DN 2 (Bodhi): “When his mind is thus concentrated, pure and bright, unblemished, free from defects, malleable, wieldy, steady, and attained to imperturbability, he directs and inclines it to the knowledge of the destruction of the cankers.

He understands as it really is: ‘This is suffering.’ He understands as it really is: ‘This is the origin of suffering.’ He understands as it really is: ‘This is the cessation of suffering.’ He understands as it really is: ‘This is the way leading to the cessation of suffering.’

He understands as it really is: ‘These are the cankers.’ He understands as it really is: ‘This is the origin of the cankers.’ He understands as it really is: ‘This is the cessation of the cankers.’ He understands as it really is: ‘This is the way leading to the cessation of the cankers.’

“Knowing and seeing thus, his mind is liberated from the canker of sensual desire, from the canker of existence, and from the canker of ignorance. When it is liberated, the knowledge arises: ‘It is liberated.’ He understands: ‘Destroyed is birth, the holy life has been lived, what had to be done has been done, there is nothing further beyond this.’”


The Awakend One had never said “there is no self”.

SN 44.10 (Bodhi): “Then the wanderer Vacchagotta approached the Blessed One … and said to him:

“How is it now, Master Gotama, is there a self?”

When this was said, the Blessed One was silent.

“Then, Master Gotama, is there no self?”

A second time the Blessed One was silent.

Then the wanderer Vacchagotta rose from his seat and departed.

Then, not long after the wanderer Vacchagotta had left, the Venerable Ānanda said to the Blessed One: “Why is it, venerable sir, that when the Blessed One was questioned by the wanderer Vacchagotta, he did not answer?”

“If, Ānanda, when I was asked by the wanderer Vacchagotta, ‘Is there a self?’ I had answered, ‘There is a self,’ this would have been siding with those ascetics and brahmins who are eternalists. And if, when I was asked by him, ‘Is there no self?’ I had answered, ‘There is no self,’ this would have been siding with those ascetics and brahmins who are annihilationists.

“If, Ānanda, when I was asked by the wanderer Vacchagotta, ‘Is there a self?’ I had answered, ‘There is a self,’ would this have been consistent on my part with the arising of the knowledge that ‘all phenomena are nonself’?”

“No, venerable sir.”

“And if, when I was asked by him, ‘Is there no self?’ I had answered, ‘There is no self,’ the wanderer Vacchagotta, already confused, would have fallen into even greater confusion, thinking, ‘It seems that the self I formerly had does not exist now.’””

I think you meant “not self”? For example, each of the five clinging-aggregates is not self, as stated in SN 22.59 (Thanissaro):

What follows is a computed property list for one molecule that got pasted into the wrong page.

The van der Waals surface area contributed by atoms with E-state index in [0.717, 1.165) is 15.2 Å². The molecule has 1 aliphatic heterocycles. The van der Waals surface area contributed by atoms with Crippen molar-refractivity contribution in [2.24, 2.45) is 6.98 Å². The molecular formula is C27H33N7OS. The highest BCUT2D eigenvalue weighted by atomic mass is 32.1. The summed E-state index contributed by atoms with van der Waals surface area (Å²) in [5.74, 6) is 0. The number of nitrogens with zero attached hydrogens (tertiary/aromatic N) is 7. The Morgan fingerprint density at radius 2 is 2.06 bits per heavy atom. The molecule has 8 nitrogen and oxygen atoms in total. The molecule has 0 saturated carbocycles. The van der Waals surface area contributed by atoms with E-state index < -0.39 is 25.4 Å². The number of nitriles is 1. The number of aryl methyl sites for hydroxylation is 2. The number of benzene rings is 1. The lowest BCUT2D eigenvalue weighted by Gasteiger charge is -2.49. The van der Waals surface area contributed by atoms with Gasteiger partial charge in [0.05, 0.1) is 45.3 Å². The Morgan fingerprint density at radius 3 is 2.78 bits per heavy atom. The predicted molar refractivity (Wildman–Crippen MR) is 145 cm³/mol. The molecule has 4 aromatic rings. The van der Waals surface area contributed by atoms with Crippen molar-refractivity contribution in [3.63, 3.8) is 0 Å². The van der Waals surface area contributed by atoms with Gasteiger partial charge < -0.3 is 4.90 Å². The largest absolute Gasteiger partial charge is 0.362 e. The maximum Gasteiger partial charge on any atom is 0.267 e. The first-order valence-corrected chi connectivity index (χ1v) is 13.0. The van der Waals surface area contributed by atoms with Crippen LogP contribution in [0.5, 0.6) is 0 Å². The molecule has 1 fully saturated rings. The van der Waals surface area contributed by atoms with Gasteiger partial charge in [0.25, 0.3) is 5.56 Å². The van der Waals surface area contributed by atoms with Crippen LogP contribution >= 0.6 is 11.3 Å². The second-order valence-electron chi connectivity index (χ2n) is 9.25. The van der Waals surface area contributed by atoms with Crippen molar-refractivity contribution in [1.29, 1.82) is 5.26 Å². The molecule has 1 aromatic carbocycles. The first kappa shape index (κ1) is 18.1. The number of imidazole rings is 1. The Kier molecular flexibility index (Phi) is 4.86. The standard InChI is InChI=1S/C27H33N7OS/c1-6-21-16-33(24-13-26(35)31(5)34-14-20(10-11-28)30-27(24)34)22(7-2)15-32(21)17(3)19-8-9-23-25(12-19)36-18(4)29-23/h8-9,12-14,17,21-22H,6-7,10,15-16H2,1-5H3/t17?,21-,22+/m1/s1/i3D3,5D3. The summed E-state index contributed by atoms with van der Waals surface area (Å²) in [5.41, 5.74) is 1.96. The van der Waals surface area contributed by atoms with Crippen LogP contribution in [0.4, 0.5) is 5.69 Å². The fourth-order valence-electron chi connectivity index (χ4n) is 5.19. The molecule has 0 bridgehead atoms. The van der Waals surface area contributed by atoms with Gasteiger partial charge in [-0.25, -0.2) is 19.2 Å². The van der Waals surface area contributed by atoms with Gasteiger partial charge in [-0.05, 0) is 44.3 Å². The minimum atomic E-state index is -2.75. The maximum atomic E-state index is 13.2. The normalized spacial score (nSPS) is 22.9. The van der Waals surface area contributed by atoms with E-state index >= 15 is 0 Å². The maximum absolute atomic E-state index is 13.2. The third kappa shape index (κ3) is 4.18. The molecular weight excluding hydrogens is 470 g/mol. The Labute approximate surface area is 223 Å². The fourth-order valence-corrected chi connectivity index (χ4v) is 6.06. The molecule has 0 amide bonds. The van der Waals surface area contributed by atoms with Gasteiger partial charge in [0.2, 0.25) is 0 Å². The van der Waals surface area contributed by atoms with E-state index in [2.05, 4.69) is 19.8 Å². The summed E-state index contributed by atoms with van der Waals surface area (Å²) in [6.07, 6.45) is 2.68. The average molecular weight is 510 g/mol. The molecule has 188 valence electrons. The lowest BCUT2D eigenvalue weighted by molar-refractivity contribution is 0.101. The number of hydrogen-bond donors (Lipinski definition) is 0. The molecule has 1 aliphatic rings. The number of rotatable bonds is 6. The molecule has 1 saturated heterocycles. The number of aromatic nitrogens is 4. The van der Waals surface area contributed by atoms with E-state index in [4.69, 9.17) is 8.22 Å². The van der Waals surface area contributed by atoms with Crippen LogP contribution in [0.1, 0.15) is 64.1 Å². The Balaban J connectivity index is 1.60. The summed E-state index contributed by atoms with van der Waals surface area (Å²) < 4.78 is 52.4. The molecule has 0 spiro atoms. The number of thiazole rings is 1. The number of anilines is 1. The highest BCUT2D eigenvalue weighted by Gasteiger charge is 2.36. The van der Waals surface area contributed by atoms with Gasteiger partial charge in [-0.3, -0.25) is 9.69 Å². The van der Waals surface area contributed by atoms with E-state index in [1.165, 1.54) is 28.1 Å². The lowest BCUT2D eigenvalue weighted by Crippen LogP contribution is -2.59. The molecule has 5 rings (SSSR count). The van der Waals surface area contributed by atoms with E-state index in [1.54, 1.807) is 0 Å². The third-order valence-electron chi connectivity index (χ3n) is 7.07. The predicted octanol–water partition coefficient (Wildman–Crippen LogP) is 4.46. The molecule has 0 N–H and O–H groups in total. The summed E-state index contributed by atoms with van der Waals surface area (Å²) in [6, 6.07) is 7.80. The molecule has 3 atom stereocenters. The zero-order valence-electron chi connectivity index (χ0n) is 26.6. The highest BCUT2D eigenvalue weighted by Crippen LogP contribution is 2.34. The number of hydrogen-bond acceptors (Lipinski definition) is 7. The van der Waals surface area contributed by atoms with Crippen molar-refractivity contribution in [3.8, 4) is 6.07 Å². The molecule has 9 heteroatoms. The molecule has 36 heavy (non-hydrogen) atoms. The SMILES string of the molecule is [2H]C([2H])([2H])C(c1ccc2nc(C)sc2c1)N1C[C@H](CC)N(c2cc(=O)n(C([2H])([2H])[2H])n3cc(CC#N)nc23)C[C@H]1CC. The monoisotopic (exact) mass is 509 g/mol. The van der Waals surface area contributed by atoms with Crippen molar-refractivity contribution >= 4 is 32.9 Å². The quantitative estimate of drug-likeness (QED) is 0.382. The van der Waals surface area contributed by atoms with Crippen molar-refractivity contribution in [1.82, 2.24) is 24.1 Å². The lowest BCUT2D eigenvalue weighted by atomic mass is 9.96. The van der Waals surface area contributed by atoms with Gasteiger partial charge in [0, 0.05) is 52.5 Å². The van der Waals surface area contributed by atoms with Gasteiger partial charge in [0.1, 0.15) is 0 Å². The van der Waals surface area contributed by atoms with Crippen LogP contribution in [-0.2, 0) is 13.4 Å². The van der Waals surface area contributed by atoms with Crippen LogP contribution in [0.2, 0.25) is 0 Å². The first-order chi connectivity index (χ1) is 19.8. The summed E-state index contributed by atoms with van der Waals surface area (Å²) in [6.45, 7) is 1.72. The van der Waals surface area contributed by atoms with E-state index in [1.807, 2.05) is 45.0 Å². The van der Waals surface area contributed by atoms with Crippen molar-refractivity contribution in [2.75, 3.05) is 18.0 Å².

“Form, monks, is not self. If form were the self, this form would not lend itself to dis-ease. It would be possible (to say) with regard to form, ‘Let my form be thus. Let my form not be thus.’ But precisely because form is not self, this form lends itself to dis-ease. And it is not possible (to say) with regard to form, ‘Let my form be thus. Let my form not be thus.’

“Feeling is not self.…

“Perception is not self.…

“Fabrications are not self.…

“Consciousness is not self. If consciousness were the self, this consciousness would not lend itself to dis-ease. It would be possible (to say) with regard to consciousness, ‘Let my consciousness be thus. Let my consciousness not be thus.’ But precisely because consciousness is not self, consciousness lends itself to dis-ease. And it is not possible (to say) with regard to consciousness, ‘Let my consciousness be thus. Let my consciousness not be thus.’”


It’s simply “unbinding” (extinguishment) which is the cessation of dissatisfaction (stress, sufferings, discontentment) as in the third noble truth:

SN 56.11 (Bodhi): “Now this, bhikkhus, is the noble truth of the cessation of suffering: it is the remainderless fading away and cessation of that same craving, the giving up and relinquishing of it, freedom from it, nonreliance on it”

Unbinding after released from dissatisfaction (stress, sufferings, discontentment, fetters) is the state of the mendicant who has fully awakened (arahant). He doesn’t have any sufferings though he still experiences pain in the body as he is touched by sickness, injury,…

Total unbinding is the death of that fully awakened mendicant (the arahant), where without the body, he doesn’t experience even pain in the body.


They aim to reduce sufferings in this life and after, not ending sufferings completely. They aim for better happiness that is wholesome, sustainable. That includes in this life time and better rebirth. The way to achieve is practicing part of the noble eightfold path (part of right view, right intention, right speech, right action, right livelihood), “affected by taints, partaking of merit, ripening in the acquisitions” (MN 117 - Bodhi)

For the causes and corresponding results, please refer to MN 135; AN 8.40